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Those dwarves who are tasked with checking out suspect mine passages to detect the presence of lethal gases. By tradition successful knockermen become kings of the dwarves.

The brother of Cheery Littlebottom volunteered to train for this profession, which must have the same sort of high-risk high-status appeal to young male Dwarfs as "fireman" does in our society. According to Cheery, he loved his job and had no regrets about his career choice, right up to the moment he was killed in an explosion somewhere under Borogravia.

We are informed that a visible symptom of the stresses among Dwarfdom is the way in which time-honoured practices are changing. To many Dwarfs, this is the way we have done things for thousands of years, where purely practical techniques to do with mining and living underground have remained unchanged for millenia, and which have thus acquired a patina of custom and ritual only a step away from being religious rites. Indeed, the very robes and layers of clothing worn by the most strict-observance deep-down Dwarfs and their Grags are, effectively, the uniform of the traditional knockerman. This is no accident: the layers of fabric and leather worn by the knockerman serve to provide protection from the blast and heat of a pocket of mine-damp which he has just detected, and then proceeds to detonate by sling-shooting a bundle of burning rags into. While a good throw with a sling can cover seventy to a hundred yards, it is not unknown for the blast radius of an ignited gas pocket to exceed this safety zone. If the knockerman is lucky, the worst he can expect is a backwash of hot gas. If he is unlucky, he becomes a proud family memory. As Cheery pointed out, a Dwarf family will regard having a knockerman son as a huge honour, but accepted practice is to treat him as a dead dwarf walking from Day One, as it minimises the inevitable grief.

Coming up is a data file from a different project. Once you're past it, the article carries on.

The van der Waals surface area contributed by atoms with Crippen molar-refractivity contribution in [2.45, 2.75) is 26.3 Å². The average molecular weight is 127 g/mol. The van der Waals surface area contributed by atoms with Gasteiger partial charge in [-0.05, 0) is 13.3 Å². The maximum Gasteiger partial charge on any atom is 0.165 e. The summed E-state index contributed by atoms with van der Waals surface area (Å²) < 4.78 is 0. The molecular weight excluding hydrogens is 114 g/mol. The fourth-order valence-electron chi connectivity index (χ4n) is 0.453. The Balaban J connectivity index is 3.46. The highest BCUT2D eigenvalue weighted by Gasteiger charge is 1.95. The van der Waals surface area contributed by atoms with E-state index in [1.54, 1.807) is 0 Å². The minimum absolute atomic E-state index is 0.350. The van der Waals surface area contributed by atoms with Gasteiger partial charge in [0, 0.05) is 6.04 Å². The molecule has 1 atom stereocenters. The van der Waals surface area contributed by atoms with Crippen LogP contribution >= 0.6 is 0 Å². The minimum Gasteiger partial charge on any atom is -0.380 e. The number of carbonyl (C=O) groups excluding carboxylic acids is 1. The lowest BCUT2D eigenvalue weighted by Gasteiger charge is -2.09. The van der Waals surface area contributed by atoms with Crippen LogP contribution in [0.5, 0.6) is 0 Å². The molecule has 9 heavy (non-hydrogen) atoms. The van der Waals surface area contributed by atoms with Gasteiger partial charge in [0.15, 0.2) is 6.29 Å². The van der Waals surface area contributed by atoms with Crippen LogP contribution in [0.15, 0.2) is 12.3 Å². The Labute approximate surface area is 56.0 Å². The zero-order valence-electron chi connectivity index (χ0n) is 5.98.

Traditionally, a knockerman detects mine-gas by means of a cage of cricket-like insects he carries with him, which are sensitive to its presence and fall unconscious long before Dwarfs can detect the gas. However, in that greatest of Dwarf cities, Ankh-Morpork, a very clever Dwarf has devised the safety lamp, which does not ignite minedamp: instead its flame burns blue to alert the operator. This little thing has become symbolic of huge dissent, overturning, as it has, centuries or maybe millennia of established practice. Dwarfs in Copperhead and Llamedos are all for it; egged on by deep-downers, Dwarfs in Überwald consider it an abomination.

Yet the Deep-Down dwarfs aren't above new-fangled innovation where it suits them or adds an edge to intense discussions on theology and what it means to be a Dwarf. Witness the devices used in Ankh-Morpork which in some definite and terminal way, throw jets of flame and which are explained away as a different method of dealing with mine-damp.

And why do Deep-Down grags wear knockermen's costume? Just as the costume offers protection against poisonous and deadly gas in a deep mine-working, above-ground it offers symbolic protection and rejection of deadly fresh air and daylight...